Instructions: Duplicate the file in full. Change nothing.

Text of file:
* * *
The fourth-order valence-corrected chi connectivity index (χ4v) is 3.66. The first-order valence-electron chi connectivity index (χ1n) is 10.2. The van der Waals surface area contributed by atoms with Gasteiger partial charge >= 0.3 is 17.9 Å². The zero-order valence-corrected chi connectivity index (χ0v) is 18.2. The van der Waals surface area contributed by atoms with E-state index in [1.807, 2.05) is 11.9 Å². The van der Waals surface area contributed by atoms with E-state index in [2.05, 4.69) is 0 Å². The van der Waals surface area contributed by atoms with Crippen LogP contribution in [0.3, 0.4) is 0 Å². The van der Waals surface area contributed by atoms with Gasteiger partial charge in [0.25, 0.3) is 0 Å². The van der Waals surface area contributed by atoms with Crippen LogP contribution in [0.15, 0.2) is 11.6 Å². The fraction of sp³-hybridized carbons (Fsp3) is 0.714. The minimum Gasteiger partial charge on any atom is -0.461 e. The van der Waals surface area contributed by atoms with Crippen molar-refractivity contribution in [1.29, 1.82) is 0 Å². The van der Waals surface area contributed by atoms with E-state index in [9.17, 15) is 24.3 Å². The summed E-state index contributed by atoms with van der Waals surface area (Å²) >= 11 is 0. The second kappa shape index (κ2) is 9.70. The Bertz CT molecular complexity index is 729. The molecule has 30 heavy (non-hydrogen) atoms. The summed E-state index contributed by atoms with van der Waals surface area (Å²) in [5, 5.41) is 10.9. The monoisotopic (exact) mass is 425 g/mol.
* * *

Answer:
The fourth-order valence-corrected chi connectivity index (χ4v) is 3.66. The first-order valence-electron chi connectivity index (χ1n) is 10.2. The van der Waals surface area contributed by atoms with Gasteiger partial charge >= 0.3 is 17.9 Å². The zero-order valence-corrected chi connectivity index (χ0v) is 18.2. The van der Waals surface area contributed by atoms with E-state index in [1.807, 2.05) is 11.9 Å². The van der Waals surface area contributed by atoms with E-state index in [2.05, 4.69) is 0 Å². The van der Waals surface area contributed by atoms with Crippen LogP contribution in [0.3, 0.4) is 0 Å². The van der Waals surface area contributed by atoms with Gasteiger partial charge in [0.25, 0.3) is 0 Å². The van der Waals surface area contributed by atoms with Crippen LogP contribution in [0.15, 0.2) is 11.6 Å². The fraction of sp³-hybridized carbons (Fsp3) is 0.714. The minimum Gasteiger partial charge on any atom is -0.461 e. The van der Waals surface area contributed by atoms with Crippen molar-refractivity contribution in [1.29, 1.82) is 0 Å². The van der Waals surface area contributed by atoms with E-state index in [9.17, 15) is 24.3 Å². The summed E-state index contributed by atoms with van der Waals surface area (Å²) >= 11 is 0. The second kappa shape index (κ2) is 9.70. The Bertz CT molecular complexity index is 729. The molecule has 30 heavy (non-hydrogen) atoms. The summed E-state index contributed by atoms with van der Waals surface area (Å²) in [5, 5.41) is 10.9. The monoisotopic (exact) mass is 425 g/mol.